The Douglas C-47 is a military transport version of the commercial DC-3 airliner which flew first on 22 December 1935.
A 7500-lb. cargo load or twenty-eight troops may be accomodated.
The C-47 entered service service with the U.S.A.A.F in 1941 and became the world's most widely-used general-purpose military transport aircraft.
10,926 C-47s and its variants having been built in the U.S.A. when production termintated, licence manufacture also having been undertaken in Japan
and the U.S.S.R. A wide range of variants of the Douglas C-47 were built, including
the C-47A, HC-47A, RC-47A, VC-47A, VC-47B, C-47D, EC-47D, HC-47D, TC-47D,
VC-47D, C-47E, C-47H, EC-47H, LC-47H, SC-47H, TC-47H, C-47J, EC-47J, LC-47J, SC-47J,
R4D-1, TC-47J, VC-47J, TC-47K, YC-47F, C-53, etc.. The Douglas DC-3 / C-47 and
their variants were known under more than two dozen nicknames, wellknown nicknames were Skytrain,
Gooney Bird, Dakota and Dak. The Russian licensed copies of the DC-3 were designated Lisunov Li-2
or PS-84. Licensed copies of the DC-3 built in Japan were designated Showa L2D.
On 5 September 1976, the Swedish Air Force (Flygvapnet) Douglas C-47A-15-DK 79007
was photographed at Groningen-Eelde airfield in the Netherlands. The Dakota belonged to F 13 Wing
(Forsta Flygeskader F 13). Swedish military aircraft are identified by designations, consisting of a role prefix and a sequential
number: the C-47A is a Tp 79 (Transportplan). The 79007 started its carrier in World War II
as 42-92864 with the USAF. In 1945-1946, the airframe was converted at the Canadair plant into a DC-3A-456,
transferred to DNL / Norway and registered as LN-IAH with Det Norske Luftfartsselskap A/S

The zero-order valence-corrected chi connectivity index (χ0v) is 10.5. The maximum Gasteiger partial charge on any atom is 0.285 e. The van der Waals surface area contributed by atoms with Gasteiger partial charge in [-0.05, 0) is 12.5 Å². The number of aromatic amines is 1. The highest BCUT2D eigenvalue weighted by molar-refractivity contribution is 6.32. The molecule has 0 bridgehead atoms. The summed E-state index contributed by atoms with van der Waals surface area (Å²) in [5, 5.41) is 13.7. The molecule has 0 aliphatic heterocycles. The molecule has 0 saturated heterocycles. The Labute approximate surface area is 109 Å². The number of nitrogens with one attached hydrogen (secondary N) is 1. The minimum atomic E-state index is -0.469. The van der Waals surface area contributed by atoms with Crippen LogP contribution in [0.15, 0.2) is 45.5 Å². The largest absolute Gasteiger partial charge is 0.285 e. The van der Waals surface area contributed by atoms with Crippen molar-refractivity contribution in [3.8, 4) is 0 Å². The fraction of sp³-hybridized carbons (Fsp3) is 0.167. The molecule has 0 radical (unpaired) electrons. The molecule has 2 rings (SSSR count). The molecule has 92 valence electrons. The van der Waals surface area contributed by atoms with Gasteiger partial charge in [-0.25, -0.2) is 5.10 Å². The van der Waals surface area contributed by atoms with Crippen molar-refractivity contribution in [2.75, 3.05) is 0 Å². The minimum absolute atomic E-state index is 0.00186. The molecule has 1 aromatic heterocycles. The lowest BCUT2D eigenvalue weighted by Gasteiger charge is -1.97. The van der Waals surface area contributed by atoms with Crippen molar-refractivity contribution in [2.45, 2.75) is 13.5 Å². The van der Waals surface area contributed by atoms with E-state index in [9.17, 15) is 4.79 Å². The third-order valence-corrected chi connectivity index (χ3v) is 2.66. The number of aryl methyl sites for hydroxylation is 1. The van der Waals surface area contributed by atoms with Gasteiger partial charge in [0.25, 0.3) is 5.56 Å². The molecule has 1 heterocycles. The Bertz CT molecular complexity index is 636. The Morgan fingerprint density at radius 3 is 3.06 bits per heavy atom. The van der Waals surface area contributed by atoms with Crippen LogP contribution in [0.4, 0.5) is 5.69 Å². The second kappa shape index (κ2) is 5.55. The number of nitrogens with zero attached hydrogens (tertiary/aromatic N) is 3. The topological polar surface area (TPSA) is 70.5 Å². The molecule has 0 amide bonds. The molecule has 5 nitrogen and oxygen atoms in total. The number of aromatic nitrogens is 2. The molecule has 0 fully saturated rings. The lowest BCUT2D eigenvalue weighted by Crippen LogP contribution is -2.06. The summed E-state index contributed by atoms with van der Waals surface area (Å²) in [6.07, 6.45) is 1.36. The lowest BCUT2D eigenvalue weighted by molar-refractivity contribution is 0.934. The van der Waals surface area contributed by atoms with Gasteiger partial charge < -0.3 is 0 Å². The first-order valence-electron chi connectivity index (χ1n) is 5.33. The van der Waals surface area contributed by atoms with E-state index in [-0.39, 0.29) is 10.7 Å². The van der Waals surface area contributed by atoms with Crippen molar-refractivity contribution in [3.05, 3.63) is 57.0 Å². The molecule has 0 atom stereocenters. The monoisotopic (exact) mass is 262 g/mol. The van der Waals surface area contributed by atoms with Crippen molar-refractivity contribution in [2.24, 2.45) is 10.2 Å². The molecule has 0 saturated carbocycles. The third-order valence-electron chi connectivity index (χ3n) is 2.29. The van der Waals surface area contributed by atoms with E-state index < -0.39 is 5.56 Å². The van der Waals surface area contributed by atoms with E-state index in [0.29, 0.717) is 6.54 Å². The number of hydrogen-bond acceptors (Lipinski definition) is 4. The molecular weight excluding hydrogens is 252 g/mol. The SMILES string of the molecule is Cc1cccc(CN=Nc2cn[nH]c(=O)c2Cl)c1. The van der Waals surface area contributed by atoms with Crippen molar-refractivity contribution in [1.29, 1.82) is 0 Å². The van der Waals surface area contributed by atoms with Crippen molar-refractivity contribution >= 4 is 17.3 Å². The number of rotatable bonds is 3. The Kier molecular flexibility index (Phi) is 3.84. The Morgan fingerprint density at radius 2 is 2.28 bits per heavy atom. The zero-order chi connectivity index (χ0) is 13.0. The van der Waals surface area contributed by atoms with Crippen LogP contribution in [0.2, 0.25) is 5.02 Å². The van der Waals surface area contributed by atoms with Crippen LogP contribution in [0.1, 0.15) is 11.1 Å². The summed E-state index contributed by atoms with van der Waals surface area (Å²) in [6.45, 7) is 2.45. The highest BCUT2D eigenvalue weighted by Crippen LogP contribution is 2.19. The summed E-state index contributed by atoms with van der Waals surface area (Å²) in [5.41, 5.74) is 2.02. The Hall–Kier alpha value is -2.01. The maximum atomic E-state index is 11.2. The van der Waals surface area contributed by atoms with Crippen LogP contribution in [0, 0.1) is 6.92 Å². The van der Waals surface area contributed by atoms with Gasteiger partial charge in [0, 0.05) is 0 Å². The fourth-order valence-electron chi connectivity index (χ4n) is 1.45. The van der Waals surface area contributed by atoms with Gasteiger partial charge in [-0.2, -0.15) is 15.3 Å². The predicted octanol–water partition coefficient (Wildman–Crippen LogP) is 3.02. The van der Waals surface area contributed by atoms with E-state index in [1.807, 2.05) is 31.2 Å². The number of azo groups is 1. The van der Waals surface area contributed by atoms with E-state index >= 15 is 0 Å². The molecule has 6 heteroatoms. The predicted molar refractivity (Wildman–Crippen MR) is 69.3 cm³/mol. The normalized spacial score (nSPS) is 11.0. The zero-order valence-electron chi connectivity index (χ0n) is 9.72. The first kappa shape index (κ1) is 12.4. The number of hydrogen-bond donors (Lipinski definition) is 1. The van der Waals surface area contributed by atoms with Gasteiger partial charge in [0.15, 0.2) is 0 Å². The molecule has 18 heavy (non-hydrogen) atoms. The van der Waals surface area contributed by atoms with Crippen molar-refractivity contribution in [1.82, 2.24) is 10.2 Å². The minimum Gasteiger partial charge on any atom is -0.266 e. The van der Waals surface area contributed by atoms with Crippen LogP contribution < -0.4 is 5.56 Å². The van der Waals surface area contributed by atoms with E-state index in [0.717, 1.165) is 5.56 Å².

on 1 October 1946. On 30 April 1949, the aircraft was reregistered LN-IKH 'Nordheim' with DNL. On 1 August 1948,
DNL was merged into SAS and the LN-IKH became the 'Hallvard Viking' with the SAS. In 1957, the Douglas DC-3A
was transferred to Linjeflyg and registered SE-CFR with AB Linjeflyg on 26 September 1957. On
29 June 1960, the Dakota was delivered to F 8 Transport wing of the Swedish A.F. at
Stockholm-Barkarby and designated Tp 79. In the Swedish Air Force, the aircraft served first as 79007 '77'.
After 1980, the tailcode was changed into '797'. On 2 December 1982, after being withdrawn from active service
in the Swedish Air Force, the 79007 '797' was handed over to the Swedish Air Force Museum (Flygvapenmuseum)
located at Malmen just outside of Linköping, Sweden. (Note- somewhere along the line c/n 12712 and c/n
13647 have changed identities. The ID plate for Swedish AF 79007 indicates ex. 42-93706,
although according to documents it is 42-92864. The mix-up was probably done when both
aircraft were converted at the Canadair plant in 1945-1946 and not subsequently discovered).